Ireland's National Plan on Corporate Social Responsibility (2017-2020) identifies that 84% of businesses view Corporate Social Responsibility (CSR) as 'very important' or 'moderately important'. This is a strong statement and one, which will hopefully resonate with Directors in Ireland's Boardrooms. The commitment of all leaders to place CSR at the heart of business strategy is the cornerstone to successful and sustainable responsible growth.
CSR relates to a range of important issues such as sustainability, ethics, respect for business and human rights, diversity and inclusiveness in the workplace. It might also be referred to as 'responsible business' or 'corporate sustainability' in your company or organisation.
In my experience, we have seen CSR become an increasing aspect of the competitiveness agenda for business and how companies differentiate themselves in recent years. A strong and well-reported CSR programme will help to attract and retain a younger work force and enhance overall productivity. Today's employees seek to work for reputable and sustainable organisations that share their values, contributing to the betterment of community and society.
As Chief Executive of Business to Arts, I am particularly interested in how companies and organisations go beyond accepted practice and draw on the imagination of their people, artists and cultural organisations to create new ways of seeing and doing things. As CSR continues to evolve, I believe there are many ways that creativity can enhance the CSR agenda.
In my experience, CSR has four main areas of focus, and these include:
1. CSR and the Workplace
Broadly, this refers to how businesses and organisations support and engage their employees. As well as career development, inclusion and diversity programmes have developed in large-scale organisations in recent years. In this area, the Women on Walls campaign by Accenture in partnership with the Royal Irish Academy, seeks to make women leaders visible through a series of commissioned portraits. It has had a noticeable impact on me. While I could recognise it, I didn't realise the extent that the images (including photographs and paintings) of people used in a workplace can alienate stakeholders and maintain barriers for workplace.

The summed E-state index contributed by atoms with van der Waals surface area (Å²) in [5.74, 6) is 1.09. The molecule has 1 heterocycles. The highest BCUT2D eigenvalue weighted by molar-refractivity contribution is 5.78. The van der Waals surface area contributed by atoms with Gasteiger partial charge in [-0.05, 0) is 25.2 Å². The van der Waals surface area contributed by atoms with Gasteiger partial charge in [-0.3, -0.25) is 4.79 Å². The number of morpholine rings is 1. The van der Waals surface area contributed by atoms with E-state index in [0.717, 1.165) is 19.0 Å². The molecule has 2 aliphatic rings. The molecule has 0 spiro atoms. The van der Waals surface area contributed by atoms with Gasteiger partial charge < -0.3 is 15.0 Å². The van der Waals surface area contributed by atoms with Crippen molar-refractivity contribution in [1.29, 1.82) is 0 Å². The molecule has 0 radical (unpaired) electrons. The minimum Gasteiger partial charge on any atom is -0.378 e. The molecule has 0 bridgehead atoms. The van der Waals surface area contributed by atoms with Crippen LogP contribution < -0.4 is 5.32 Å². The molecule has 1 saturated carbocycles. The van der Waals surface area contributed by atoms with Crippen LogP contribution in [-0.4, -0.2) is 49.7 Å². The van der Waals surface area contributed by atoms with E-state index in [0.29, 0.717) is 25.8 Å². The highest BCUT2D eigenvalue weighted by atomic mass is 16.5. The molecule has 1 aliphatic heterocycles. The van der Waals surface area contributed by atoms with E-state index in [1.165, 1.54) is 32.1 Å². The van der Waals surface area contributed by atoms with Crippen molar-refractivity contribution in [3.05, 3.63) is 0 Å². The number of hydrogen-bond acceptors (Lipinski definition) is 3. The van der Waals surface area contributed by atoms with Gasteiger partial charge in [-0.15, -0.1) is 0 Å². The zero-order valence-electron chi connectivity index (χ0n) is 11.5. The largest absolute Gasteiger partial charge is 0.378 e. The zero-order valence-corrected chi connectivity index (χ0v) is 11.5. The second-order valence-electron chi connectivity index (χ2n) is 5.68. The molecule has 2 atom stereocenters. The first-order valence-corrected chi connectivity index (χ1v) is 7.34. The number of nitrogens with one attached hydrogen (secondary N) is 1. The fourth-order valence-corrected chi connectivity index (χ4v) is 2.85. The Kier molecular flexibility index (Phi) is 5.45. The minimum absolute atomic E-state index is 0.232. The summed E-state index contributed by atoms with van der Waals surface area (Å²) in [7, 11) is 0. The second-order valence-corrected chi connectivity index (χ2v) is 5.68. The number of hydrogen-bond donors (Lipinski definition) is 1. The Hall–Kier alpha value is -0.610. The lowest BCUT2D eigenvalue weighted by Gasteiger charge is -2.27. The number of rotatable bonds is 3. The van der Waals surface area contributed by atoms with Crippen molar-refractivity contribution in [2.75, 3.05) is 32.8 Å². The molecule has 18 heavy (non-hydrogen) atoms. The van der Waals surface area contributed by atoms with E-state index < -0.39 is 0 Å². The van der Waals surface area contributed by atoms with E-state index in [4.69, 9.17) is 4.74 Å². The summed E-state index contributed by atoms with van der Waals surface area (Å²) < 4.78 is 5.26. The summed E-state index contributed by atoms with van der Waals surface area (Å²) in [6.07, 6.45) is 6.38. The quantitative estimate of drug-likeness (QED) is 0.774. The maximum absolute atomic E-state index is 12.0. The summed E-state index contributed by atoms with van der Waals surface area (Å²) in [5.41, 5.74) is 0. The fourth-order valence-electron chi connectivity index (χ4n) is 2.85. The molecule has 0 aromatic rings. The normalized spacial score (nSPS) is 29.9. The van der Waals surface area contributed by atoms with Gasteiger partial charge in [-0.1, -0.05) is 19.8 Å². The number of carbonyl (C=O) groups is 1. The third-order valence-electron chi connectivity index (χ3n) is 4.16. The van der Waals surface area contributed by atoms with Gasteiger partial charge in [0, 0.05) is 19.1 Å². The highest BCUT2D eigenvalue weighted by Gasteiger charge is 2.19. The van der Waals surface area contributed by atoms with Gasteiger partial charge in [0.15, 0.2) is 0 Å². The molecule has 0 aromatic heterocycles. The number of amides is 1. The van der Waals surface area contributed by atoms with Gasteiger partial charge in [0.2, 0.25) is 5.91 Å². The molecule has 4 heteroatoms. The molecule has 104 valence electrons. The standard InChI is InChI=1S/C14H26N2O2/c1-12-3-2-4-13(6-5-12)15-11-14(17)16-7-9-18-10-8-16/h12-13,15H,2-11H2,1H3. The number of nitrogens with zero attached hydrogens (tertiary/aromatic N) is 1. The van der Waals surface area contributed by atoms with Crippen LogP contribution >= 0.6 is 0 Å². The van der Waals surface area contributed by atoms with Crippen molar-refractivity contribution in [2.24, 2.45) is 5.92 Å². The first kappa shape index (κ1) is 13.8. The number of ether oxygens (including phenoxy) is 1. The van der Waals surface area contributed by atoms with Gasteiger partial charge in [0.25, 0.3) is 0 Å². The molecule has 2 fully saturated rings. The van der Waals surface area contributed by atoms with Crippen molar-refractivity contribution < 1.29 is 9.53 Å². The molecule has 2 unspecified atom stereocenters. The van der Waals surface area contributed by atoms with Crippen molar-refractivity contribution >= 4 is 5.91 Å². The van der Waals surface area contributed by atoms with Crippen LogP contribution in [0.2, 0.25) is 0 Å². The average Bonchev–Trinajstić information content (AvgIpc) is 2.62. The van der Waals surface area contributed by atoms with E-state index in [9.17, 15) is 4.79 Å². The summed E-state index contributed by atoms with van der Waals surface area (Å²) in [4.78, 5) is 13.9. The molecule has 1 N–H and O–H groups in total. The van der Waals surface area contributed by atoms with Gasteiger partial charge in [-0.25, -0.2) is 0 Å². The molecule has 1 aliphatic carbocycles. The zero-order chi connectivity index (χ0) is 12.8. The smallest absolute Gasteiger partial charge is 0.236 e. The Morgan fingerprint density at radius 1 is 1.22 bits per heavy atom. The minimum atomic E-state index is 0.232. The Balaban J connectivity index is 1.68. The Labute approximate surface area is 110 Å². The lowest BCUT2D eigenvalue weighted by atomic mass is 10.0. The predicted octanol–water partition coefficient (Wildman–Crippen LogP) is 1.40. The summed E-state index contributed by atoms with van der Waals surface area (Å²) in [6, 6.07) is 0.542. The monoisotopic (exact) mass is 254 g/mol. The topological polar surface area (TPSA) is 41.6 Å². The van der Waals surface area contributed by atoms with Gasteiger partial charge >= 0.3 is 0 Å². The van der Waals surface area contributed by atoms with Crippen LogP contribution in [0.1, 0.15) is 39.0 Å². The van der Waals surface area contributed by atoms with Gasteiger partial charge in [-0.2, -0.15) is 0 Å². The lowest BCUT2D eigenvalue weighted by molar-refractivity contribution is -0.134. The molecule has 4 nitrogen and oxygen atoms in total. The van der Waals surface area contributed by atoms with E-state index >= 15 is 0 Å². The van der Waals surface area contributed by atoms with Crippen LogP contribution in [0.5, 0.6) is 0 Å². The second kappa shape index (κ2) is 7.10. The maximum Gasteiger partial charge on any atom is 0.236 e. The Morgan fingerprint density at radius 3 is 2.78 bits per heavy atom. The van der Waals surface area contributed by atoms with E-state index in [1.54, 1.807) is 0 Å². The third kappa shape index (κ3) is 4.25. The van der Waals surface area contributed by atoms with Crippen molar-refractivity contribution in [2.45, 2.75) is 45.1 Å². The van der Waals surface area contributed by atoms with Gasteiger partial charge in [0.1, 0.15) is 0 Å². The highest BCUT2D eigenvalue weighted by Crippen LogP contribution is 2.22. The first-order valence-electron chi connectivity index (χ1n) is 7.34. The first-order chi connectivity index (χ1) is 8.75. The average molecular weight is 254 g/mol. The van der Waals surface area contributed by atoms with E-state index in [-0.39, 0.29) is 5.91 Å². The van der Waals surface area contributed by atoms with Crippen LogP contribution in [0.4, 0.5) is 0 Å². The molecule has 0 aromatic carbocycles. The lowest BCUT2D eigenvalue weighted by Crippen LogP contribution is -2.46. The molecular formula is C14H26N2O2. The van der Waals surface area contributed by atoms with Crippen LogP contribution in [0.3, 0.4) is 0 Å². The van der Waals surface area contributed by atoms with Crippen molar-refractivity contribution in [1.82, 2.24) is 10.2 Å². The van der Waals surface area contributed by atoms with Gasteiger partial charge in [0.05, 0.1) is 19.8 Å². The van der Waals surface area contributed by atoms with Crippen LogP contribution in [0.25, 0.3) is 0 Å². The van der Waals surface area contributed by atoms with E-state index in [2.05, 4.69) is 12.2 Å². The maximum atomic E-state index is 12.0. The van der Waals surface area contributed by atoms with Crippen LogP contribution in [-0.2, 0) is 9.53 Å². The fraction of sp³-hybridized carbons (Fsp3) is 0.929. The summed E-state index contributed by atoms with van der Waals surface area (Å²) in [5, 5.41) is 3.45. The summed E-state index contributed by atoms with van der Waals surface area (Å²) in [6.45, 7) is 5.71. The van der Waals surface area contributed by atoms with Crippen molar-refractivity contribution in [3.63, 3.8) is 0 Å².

‘Eight Scientists’ by artist Blaise Smith as part of the Women on Walls campaign.
2. CSR and the Environment
This commonly refers to how companies and organisations can reduce, reuse or recycle their resources or enhance processes in order to minimise their negative environmental impact. In this area, I've regularly referred to the work of the social enterprise ReCreate.ie. It salvages clean, reusable materials from partner businesses and distributes them to schools and organisations who can reuse the materials in all kinds of creative ways.
3. CSR and the Marketplace
This refers to the responsible commercial decisions your company or organisation makes when dealing with suppliers and customers. Working in the charity sector I am acutely aware of our responsibility in this area. Fundit.ie - a company I co-founded - takes inspiration from leaders in the tech space when it comes to its business practice. One relatively straightforward rule fundit.ie applies is that all suppliers (as far as practically possible) must be Ireland-based. All suppliers and customers are also typically paid within 21 days.
4. CSR and the Community
In general, this refers to the interactions your company or organisation has with your local community partners and organisations. For me, when companies or organisations visibly invest in their communities, they invest in places where people will want to work. This is the realm of partnerships.
In respect of Business to Arts, with our Allianz Business to Arts Awards we seek out and celebrate the leading partnerships between companies and artists and cultural organisations in Ireland. We do this because the arts and creativity are part of every community in Ireland. Art and creativity helps our economy to thrive, they help people connect with each other and across cultures. Art and creativity educate and enrich Irish society.
This month’s blog was contributed by Andrew Hetherington, Chief Executive, Business to Arts. Andrew can be contacted via email, (firstname.lastname@example.org) or through Linkedin (https://t.co/jrHZsqUbRK) or Twitter (@a_hetherington ).
The views expressed in the posts and comments of this blog do not necessarily reflect the views of the Institute of Directors in Ireland. They should be understood as the personal opinions of the author. The content of this blog is for information purposes only and the Institute of Directors in Ireland is not responsible for the accuracy of any of the information supplied.